The Failure of Kings County Surrogate Court

After a loved one passes, the last thing you want to be worried about is handling their estate. An unresponsive, unhelpful, and irresponsible surrogate court can make the process of settling a loved one’s estate exceedingly more difficult. In this article, we will focus on one example based on our own experience: the Kings County Surrogate Court. Below, we will discuss the gaps in competency within the Kings County Surrogate Court and provide details on how to avoid dealing with a surrogate court. 

The Failure of Kings County Surrogate Court

The Kings County Surrogate Court Has Failed Time and Time Again

Kings County Surrogate Court is the center of an abundance of grief and unresolved cases. The establishment has a 2.2-star rating on Google, and there is an outpour of specifically targeted and detailed negative reviews. In the words of one reviewer that we found on Google: “There are people waiting over a year for the authority to collect loved-ones assets”. Another reviewer on Google reports, “From all the reviews I was expecting to be treated rudely. The rudeness actually exceeded all of my expectations''. 

In our experience, the probate process is difficult as it is–it requires a plethora of esoteric and hard-to-locate documents and awareness of various regulations surrounding the inheritance of a deceased individual’s estate. Naturally, individuals going through this process may have questions that they need to be addressed, questions that only the probate court could answer. However, according to reviews, “no one ever picks up the phone, no matter which number you call there”, and even when someone does answer, “the staff is extremely rude and they hang up on you before you get to state why you're calling, obviously not resolving the issue”. This back-and-forth prolongs the probate process indefinitely, and it takes years before people are able to settle their affairs and move on from the death of a loved one.

What is a surrogate court?

A surrogate court is a specialized court that deals with the legal processes related to the distribution of a deceased individual’s assets and the settlement of their estate. When someone passes away without a will, their estate typically goes through the probate process to ensure that their debts are paid off and their remaining assets are distributed to the appropriate individuals. The main functions of a surrogate court include: validating the will, appointing an executor or personal representative, notifying creditors and paying debts, inventory and appraisal of assets, and distribution of those assets. This process is lengthy and tedious as it is, and a court that is incapable of supporting individuals simply causes more grief for the relatives of the deceased.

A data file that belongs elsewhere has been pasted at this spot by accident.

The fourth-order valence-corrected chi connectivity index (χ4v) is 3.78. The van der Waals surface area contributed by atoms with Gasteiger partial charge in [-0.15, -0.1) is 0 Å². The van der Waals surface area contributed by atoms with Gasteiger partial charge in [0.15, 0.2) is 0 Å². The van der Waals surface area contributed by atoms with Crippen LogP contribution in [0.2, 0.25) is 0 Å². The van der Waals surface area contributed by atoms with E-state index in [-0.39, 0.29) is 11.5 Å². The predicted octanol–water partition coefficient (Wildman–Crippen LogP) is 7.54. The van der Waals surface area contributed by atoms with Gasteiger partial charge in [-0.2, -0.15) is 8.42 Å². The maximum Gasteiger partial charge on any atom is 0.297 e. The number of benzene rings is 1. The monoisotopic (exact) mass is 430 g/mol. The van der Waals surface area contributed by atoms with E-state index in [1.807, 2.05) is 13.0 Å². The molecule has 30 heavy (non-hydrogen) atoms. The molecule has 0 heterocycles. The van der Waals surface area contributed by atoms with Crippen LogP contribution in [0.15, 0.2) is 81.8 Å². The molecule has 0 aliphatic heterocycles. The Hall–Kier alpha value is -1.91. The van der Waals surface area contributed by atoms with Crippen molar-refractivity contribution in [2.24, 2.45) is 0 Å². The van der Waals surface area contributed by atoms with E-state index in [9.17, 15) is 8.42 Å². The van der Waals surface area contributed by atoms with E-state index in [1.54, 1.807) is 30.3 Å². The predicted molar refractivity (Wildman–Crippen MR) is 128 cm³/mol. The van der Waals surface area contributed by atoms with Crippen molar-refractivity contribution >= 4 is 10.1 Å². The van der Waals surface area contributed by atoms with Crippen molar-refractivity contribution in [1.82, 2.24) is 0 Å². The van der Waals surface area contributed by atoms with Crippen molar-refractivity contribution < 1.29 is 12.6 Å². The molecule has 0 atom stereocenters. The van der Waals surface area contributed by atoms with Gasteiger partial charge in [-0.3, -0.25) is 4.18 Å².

The Kings County Surrogate Court needs to train its employees to answer the phones in a manner that reflects professionalism. They must also be more responsive and reachable by email and mail if they insist that people do not call the office directly. 

How to Avoid Dealing with a Surrogate Court

Avoiding surrogate court comes with several benefits including efficiency, cost savings, privacy, and control of who your assets go to. The probate fees come directly out of your accounts, and the lengthy process can leave your descendants with nothing but dried-up accounts and a plethora of paperwork. Probate is a public process, so the distribution of your assets will be much less private than if you settle them with a lawyer before your death. In addition, the probate process follows a division of assets consistent with intestacy laws in your state. As a result, you will not get to choose who inherits your assets because there are set rules that the court must abide by.

To diminish the heartache your loved ones will experience after your death, it is recommended that you establish at least a revocable living trust. A revocable living trust allows you to preserve and manage your assets during your lifetime but ensures that they are passed to the beneficiaries after your death. You can also set up an irrevocable trust, which does not allow you to actively manage the assets contained in it but avoids potential issues such as taxes and nursing home costs. By naming a successor to the assets stated within a trust, you are bypassing the surrogate court process ensuring these assets are seamlessly passed to the individual of your choice. In order to avoid probate it is important that all of your assets – from real estate to stocks to bank accounts – have a designated successor or are held in a joint account. Taking steps like designating beneficiaries on your life insurance, retirement accounts, and any other accounts that allow you to name a successor is also important. 

That being said, the process of setting up your estate plan will vary based on your jurisdiction and circumstances. Therefore, it is important to consult with a knowledgeable and experienced estate planning attorney who can provide guidance tailored to your individual needs and wishes. An attorney can talk you through the daunting process of setting up a smart estate plan. A good attorney will maximize the benefits for both you and your beneficiaries while minimizing costs such as tax implications. If you wish to avoid the horrific Kings County Surrogate Court that fails to answer questions, pick up the phone in dire times, and does not sympathize with anyone’s emotions during times of loss, please contact the Law Office of Inna Fershteyn at (718) 333–2394 and begin your estate planning journey today.

Law Office of Inna Fershteyn and Associates, P.C.
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